An Anne Arundel County judge yesterday rejected a challenge to the state's touch-screen voting machines, saying they are more accurate than the paper ballots plaintiffs are seeking to make optional for the November elections.
Circuit Court Judge Joseph P. Manck called the concern that the electronic machines might be vulnerable to tampering "a very real fear," but he found that Maryland officials had "taken all reasonable steps to protect the integrity of the voting process."
The ruling was a victory for the state's embattled elections administrator, Linda H. Lamone, who has championed electronic voting and was a defendant in the lawsuit. "I'm gratified that the court has ratified our confidence in the voting system," Lamone said. "As the court said, with all the protections we've put in place, my firm belief is that the voters can have confidence in the integrity of the elections process."
Lead plaintiff Linda Schade said the citizens group she co-founded, TrueVoteMD.org, would use the ruling to galvanize Maryland voters to closely monitor the November elections, which she predicted would not go smoothly. "I am very disappointed that Maryland voters will be forced to vote on machines that we believe are illegal under Maryland law and that are clearly very insecure," Schade said.
Ryan P. Phair, who represented Schade and the other plaintiffs, said he would file an appeal today with the state's highest court, the Court of Appeals.
Maryland's machines, manufactured by Diebold Election Systems, were used in four counties in 2002, including Prince George's and Montgomery, and in most jurisdictions across the state in the March primary. Lamone and Schade's group have disagreed over the extent of problems that surfaced during the primary.
In November, the machines are slated to be used in every jurisdiction but Baltimore, which will be allowed to continue using bulkier electronic machines it purchased in 1996.
In his ruling, which followed a three-day hearing last week, Manck wrote: "No system is infallible. No machine is infallible. All experts agree [touch-screen] systems such as these are much more secure and less vulnerable than the paper ballot" or the optical scan machines used in most Maryland jurisdictions in the last presidential election.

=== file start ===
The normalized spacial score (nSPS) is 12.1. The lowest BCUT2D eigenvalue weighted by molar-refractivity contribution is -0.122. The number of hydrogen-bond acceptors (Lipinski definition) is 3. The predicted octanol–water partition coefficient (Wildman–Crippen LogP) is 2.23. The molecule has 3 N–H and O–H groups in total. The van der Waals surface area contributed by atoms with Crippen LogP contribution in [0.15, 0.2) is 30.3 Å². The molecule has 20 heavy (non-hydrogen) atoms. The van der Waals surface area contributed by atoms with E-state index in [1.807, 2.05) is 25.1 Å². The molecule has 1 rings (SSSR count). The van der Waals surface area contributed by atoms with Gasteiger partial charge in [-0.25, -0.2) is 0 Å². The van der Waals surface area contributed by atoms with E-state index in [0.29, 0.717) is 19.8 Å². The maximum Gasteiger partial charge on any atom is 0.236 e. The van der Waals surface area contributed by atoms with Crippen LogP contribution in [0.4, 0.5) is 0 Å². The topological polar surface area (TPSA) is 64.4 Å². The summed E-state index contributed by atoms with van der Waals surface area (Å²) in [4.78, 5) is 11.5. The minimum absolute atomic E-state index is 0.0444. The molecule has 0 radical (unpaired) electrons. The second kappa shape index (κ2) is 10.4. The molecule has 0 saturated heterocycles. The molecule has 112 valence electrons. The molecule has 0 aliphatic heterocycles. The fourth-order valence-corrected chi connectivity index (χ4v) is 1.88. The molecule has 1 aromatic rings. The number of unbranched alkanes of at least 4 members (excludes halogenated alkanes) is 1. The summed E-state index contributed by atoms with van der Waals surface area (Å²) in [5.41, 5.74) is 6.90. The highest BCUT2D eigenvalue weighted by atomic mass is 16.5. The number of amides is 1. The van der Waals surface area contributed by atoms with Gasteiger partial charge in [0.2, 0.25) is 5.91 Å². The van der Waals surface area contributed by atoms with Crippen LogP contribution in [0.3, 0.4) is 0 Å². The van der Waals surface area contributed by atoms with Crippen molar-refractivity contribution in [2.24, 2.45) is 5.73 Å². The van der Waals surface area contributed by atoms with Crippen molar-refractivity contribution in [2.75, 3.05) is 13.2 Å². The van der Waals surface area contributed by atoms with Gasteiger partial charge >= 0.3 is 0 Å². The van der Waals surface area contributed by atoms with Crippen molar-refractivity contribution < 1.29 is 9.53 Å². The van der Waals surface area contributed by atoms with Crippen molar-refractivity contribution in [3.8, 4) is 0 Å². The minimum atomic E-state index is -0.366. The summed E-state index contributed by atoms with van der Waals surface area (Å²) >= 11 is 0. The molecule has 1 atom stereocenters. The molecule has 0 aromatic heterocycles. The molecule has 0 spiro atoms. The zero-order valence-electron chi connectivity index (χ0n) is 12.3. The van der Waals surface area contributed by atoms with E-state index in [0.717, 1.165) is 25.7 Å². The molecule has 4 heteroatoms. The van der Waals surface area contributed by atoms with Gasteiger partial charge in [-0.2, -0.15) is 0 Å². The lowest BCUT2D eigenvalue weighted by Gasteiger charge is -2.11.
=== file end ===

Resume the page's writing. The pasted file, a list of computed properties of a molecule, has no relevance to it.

The judge also noted the "exorbitant cost," as one expert put it, of deciding now to make paper ballots available in November. With the election so near, Manck said, doing so would "cause much confusion and is clearly against the public interest."
The plaintiffs argued that the state should have decertified the touch-screen machines after independent experts found serious security flaws. Last summer, Johns Hopkins University computer scientists reported that hackers could easily crack the computer code. And in January, consultants hired by the state announced that they were able to gain control of the system, corrupt vote counts and delete election results.
Among the remedies plaintiffs are seeking is the creation of a paper receipt that could enhance voters' confidence by listing the candidates for whom they voted. The voters would place the receipts in boxes so audits could determine the accuracy of the electronic results. The plaintiffs are also asking that voters be permitted to request paper ballots.
An unfavorable ruling might have had severe consequences for Lamone. The State Board of Elections, to whom she reports, recently borrowed an investigator from another state agency to look into complaints from local election officials about her leadership. The move has fueled speculation that the five-member board, a majority of whom are Republicans, is maneuvering to oust Lamone, a Democrat appointed in 1997 by then-Gov. Parris N. Glendening (D). By law, Lamone can be fired only for cause.
Board Chairman Gilles W. Burger has called an emergency closed-session meeting of the panel for today, although the subject matter was not disclosed. Separately yesterday, Richard E. Menikheim, one of the two Democrats on the board, resigned. Menikheim has missed the last several board meetings because of health problems. By law, Gov. Robert L. Ehrlich Jr. (R) will name his replacement, but he must select a Democrat.
Staff writer John Wagner contributed to this report.